Whenever someone says it's "too late" to deal with a policy crisis, it's a sure indication that they are fundamentally comfortable with the status quo. Now that the United States has finally announced that it is going to get involved in directly aiding rebel groups in Syria, the siren song of "too late" is being heard loudly and clearly. "Too little"—or even "don't do anything at all"—might be a fair criticism, but "it's too late" is almost never true of any ongoing policy challenge.
Many Americans have opposed direct involvement in Syria from the outset. A new strand of neo-isolationism, uniting factions on the left and the right, has become very fashionable in Washington, post-Afghanistan, Iraq and the fiscal crisis. There are others who genuinely can't see any major interests at stake or reasonable outcomes available. And there are some who are essentially comfortable with the Damascus regime anyway.
On cue, many of these voices—none of which ever wanted any direct American engagement in Syria at all—are repeating their conviction that this is a bad idea and, above all, that it is "too late."
Of course there's some truth to these complaints. Relative American inaction has helped to promote all the things the United States said it wanted to avoid in Syria from the outset. And, had it acted sooner, it probably could have helped avoid the situation deteriorating as badly as it has, and in such an uncontrolled manner.
It's been almost two years since many of us began pointing out that there is an armed conflict in Syria, that its outcome is very important to American foreign policy, and that in order to influence its nature and the outcome some kind of direct engagement is required. So it’s certainly "too late" to prevent a parade of horribles from having emerged: the country is in flames, 100,000 people dead, millions displaced, and sectarian barbarism raging on both sides of the battlefield. But it's not too late to reverse the trends or start to have a positive impact.
The "too late" argument rests on a series of bizarre counterfactuals. True, Syria might not have fallen into the grip of a gangster regime run by a criminal family and associated mafia. True, there might not have been an uprising. True, the government might not have crushed the peaceful uprising with overwhelming violence. True, the opposition might have been more united politically and militarily, internally and externally, more effective and more wise. And, true, had patriotic rebel groups been provided with sufficient material and political support, the extreme Salafist-Jihadists funded by wealthy fanatics in the Gulf would not have become as powerful and dangerous as they are. But all of this, and so much more, did indeed happen.
Let us concede, therefore, that if things were not the way they are, they would be different. But history moves on regardless. The war is not decided and the outcome totally unresolved. There has already been a massive external intervention on behalf of the regime involving thousands of elite fighters from Hezbollah and, increasingly, Iran, and intense military, diplomatic and political support from Russia. The only thing we can really conclude from the way the Syrian war has developed so far is that the external supporters of the Damascus regime care more about the outcome of the conflict than its external opponents and the supporters of the rebels.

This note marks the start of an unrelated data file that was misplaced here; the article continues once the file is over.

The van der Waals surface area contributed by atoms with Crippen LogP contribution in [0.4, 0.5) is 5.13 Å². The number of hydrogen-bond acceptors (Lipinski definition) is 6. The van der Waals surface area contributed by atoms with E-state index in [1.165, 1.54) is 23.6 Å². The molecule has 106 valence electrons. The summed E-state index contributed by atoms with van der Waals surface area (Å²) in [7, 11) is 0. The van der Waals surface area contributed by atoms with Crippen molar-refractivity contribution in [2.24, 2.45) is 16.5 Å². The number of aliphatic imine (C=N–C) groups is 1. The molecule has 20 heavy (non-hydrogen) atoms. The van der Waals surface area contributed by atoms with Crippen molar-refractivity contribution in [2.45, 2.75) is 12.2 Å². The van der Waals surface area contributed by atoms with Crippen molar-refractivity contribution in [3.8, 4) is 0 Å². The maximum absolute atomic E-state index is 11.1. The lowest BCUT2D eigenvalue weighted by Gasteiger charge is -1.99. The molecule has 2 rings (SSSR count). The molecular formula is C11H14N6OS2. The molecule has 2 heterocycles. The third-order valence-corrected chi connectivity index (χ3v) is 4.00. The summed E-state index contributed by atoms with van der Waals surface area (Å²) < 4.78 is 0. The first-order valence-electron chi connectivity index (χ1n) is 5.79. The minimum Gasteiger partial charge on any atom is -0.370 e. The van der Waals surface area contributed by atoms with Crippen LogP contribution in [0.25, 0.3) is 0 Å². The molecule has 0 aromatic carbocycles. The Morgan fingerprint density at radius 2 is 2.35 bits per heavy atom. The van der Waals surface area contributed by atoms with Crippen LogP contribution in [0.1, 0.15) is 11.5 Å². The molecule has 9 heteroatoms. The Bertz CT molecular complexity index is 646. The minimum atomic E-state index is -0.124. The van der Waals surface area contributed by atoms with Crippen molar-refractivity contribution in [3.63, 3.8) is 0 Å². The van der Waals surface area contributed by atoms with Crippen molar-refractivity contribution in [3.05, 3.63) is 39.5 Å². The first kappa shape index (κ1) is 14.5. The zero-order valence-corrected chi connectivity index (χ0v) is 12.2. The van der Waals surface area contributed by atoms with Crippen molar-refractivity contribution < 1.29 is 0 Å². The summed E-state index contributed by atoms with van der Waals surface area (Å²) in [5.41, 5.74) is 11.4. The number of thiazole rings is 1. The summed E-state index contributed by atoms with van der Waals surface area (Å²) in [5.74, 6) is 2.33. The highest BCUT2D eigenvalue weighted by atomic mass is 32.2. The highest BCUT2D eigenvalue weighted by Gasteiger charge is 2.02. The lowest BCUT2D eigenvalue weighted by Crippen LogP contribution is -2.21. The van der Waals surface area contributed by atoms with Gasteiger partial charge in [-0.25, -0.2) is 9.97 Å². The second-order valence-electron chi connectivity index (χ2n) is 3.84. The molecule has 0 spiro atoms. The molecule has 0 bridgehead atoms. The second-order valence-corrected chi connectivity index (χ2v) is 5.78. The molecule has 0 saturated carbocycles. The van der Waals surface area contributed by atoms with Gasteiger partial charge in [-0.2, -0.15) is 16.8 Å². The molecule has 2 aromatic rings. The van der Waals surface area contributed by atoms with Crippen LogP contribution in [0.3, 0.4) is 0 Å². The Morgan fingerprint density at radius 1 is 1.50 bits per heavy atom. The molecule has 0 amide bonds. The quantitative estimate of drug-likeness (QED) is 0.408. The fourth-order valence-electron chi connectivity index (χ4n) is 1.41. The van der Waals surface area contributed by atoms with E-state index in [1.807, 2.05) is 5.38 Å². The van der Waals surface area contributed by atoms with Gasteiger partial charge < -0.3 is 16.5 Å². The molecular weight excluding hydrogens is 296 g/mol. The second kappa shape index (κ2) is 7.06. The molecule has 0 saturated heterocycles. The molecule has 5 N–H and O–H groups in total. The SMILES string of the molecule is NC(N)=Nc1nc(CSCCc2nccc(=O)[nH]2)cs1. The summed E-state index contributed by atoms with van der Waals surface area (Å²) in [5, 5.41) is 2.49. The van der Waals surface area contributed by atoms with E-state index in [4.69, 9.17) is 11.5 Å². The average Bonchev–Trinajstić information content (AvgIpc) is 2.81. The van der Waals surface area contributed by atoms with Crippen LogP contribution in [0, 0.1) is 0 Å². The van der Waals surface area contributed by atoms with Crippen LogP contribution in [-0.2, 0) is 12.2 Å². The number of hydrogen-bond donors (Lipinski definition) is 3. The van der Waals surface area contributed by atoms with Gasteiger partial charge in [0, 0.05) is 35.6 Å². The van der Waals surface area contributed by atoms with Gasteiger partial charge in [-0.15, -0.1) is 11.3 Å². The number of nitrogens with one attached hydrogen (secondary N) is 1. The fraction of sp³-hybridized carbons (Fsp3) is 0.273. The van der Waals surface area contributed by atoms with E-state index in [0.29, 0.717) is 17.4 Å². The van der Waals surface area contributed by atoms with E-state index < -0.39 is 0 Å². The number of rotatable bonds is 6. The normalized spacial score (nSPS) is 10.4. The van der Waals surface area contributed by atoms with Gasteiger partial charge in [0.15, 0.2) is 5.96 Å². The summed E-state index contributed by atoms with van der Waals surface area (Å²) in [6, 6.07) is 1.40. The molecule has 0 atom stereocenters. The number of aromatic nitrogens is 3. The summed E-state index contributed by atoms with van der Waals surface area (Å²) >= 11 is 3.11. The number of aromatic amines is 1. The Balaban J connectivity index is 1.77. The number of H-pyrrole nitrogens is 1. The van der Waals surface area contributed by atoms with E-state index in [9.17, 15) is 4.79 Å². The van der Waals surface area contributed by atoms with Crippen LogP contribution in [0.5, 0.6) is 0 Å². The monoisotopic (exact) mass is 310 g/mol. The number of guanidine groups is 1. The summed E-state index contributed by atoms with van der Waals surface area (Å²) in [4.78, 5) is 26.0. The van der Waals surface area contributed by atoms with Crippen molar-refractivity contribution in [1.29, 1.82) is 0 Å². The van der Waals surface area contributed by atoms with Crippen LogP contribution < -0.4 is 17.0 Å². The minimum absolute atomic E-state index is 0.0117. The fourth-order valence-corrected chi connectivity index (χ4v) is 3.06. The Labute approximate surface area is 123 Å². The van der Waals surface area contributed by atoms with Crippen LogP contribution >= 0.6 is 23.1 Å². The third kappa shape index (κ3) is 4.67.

Unfortunately, it seems that's still the case, at least as far as the United States is concerned. Even though the U.S. is crossing a Rubicon by agreeing to become directly involved in the Syrian conflict, administration officials are not coy that the intention is not to promote a rebel victory. It is rather intended to change the strategic equation on the ground, which has recently shifted in favor of the government, especially following a series of Hezbollah-supported victories. According to the Washington Post, "An outright rebel win is seen [by Washington] as both unlikely and less desirable than a negotiated settlement that leaves Syrian institutions intact."
We can be sure that Hezbollah and Iran, for whom this is an existential battle, and indeed Russia, which has decided to stake its international reputation on the preservation of the Damascus dictatorship, take the opposite perspective. They are throwing everything they possibly can into this battle and fully intend their side to win. For all their talk about the importance of negotiations, the Syrian dictatorship and its supporters are clearly fully committed to a decisive military victory, and changing that is going to require a full-fledged effort.
So, even if it is a halfhearted and belated effort to change the strategic equation on the ground, and even though the original intention may be something as presently fanciful as "setting the stage for successful negotiations," it is by no means "too late." But it may be "too little." The stated aim of creating conditions for a deal is de minimis. It will be difficult to prove effective because the other side is all in for the big victory. As long as they think they can win, or even hope they can, they'll never be interested in a serious conversation about any real conflict-ending agreement. And the United States needs to begin to take seriously the prospect that a negotiated agreement may actually never prove to be the way this war ends.
So, for once, "mission creep" provides the hope of a successful outcome rather than a terrifying threat to a major foreign policy initiative. Typically, American hubris has meant overreaching, and "mission creep" has historically been synonymous with disaster. In this case, a new and uncharacteristic American risk-aversion has been crippling. And, with the utmost historical irony, only some good old-fashioned American "mission creep" holds out much hope for ultimate success for the evolving Syria policy.